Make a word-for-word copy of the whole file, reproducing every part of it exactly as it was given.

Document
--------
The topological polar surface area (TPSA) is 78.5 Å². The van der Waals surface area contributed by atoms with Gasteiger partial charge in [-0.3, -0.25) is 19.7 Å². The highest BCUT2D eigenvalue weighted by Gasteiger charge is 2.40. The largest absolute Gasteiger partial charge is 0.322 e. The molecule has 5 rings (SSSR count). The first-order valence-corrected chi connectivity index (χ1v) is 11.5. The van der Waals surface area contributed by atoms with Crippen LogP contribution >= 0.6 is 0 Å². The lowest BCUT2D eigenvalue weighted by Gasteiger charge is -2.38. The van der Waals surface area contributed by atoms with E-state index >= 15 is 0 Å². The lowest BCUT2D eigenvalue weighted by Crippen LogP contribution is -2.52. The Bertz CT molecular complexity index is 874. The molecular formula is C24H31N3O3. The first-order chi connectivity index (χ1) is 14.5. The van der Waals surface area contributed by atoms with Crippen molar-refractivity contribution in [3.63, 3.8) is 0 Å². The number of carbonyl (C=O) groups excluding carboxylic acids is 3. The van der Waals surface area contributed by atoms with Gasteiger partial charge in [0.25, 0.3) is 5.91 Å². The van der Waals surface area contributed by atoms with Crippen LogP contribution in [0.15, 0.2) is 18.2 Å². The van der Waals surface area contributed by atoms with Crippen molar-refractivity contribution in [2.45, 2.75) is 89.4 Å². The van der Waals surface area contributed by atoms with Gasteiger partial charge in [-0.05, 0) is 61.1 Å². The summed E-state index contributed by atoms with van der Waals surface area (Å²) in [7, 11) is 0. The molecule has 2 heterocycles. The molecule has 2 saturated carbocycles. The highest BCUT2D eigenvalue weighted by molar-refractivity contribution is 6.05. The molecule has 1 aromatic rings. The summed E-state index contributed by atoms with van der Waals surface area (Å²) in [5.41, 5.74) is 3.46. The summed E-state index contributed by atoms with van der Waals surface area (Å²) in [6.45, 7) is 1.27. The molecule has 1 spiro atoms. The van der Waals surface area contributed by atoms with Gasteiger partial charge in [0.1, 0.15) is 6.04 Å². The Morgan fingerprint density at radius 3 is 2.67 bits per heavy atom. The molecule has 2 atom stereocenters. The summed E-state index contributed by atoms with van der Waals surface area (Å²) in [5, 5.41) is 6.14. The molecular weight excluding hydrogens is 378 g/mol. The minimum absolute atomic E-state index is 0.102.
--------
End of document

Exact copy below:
The topological polar surface area (TPSA) is 78.5 Å². The van der Waals surface area contributed by atoms with Gasteiger partial charge in [-0.3, -0.25) is 19.7 Å². The highest BCUT2D eigenvalue weighted by Gasteiger charge is 2.40. The largest absolute Gasteiger partial charge is 0.322 e. The molecule has 5 rings (SSSR count). The first-order valence-corrected chi connectivity index (χ1v) is 11.5. The van der Waals surface area contributed by atoms with Crippen LogP contribution >= 0.6 is 0 Å². The lowest BCUT2D eigenvalue weighted by Gasteiger charge is -2.38. The van der Waals surface area contributed by atoms with E-state index >= 15 is 0 Å². The lowest BCUT2D eigenvalue weighted by Crippen LogP contribution is -2.52. The Bertz CT molecular complexity index is 874. The molecular formula is C24H31N3O3. The first-order chi connectivity index (χ1) is 14.5. The van der Waals surface area contributed by atoms with Crippen molar-refractivity contribution in [3.63, 3.8) is 0 Å². The number of carbonyl (C=O) groups excluding carboxylic acids is 3. The van der Waals surface area contributed by atoms with Gasteiger partial charge in [0.25, 0.3) is 5.91 Å². The van der Waals surface area contributed by atoms with Crippen LogP contribution in [0.15, 0.2) is 18.2 Å². The van der Waals surface area contributed by atoms with Crippen molar-refractivity contribution in [2.45, 2.75) is 89.4 Å². The van der Waals surface area contributed by atoms with Gasteiger partial charge in [-0.05, 0) is 61.1 Å². The summed E-state index contributed by atoms with van der Waals surface area (Å²) in [7, 11) is 0. The molecule has 2 heterocycles. The molecule has 2 saturated carbocycles. The highest BCUT2D eigenvalue weighted by molar-refractivity contribution is 6.05. The molecule has 1 aromatic rings. The summed E-state index contributed by atoms with van der Waals surface area (Å²) in [5.41, 5.74) is 3.46. The summed E-state index contributed by atoms with van der Waals surface area (Å²) in [6.45, 7) is 1.27. The molecule has 1 spiro atoms. The van der Waals surface area contributed by atoms with Gasteiger partial charge in [0.1, 0.15) is 6.04 Å². The Morgan fingerprint density at radius 3 is 2.67 bits per heavy atom. The molecule has 2 atom stereocenters. The summed E-state index contributed by atoms with van der Waals surface area (Å²) in [5, 5.41) is 6.14. The molecular weight excluding hydrogens is 378 g/mol. The minimum absolute atomic E-state index is 0.102.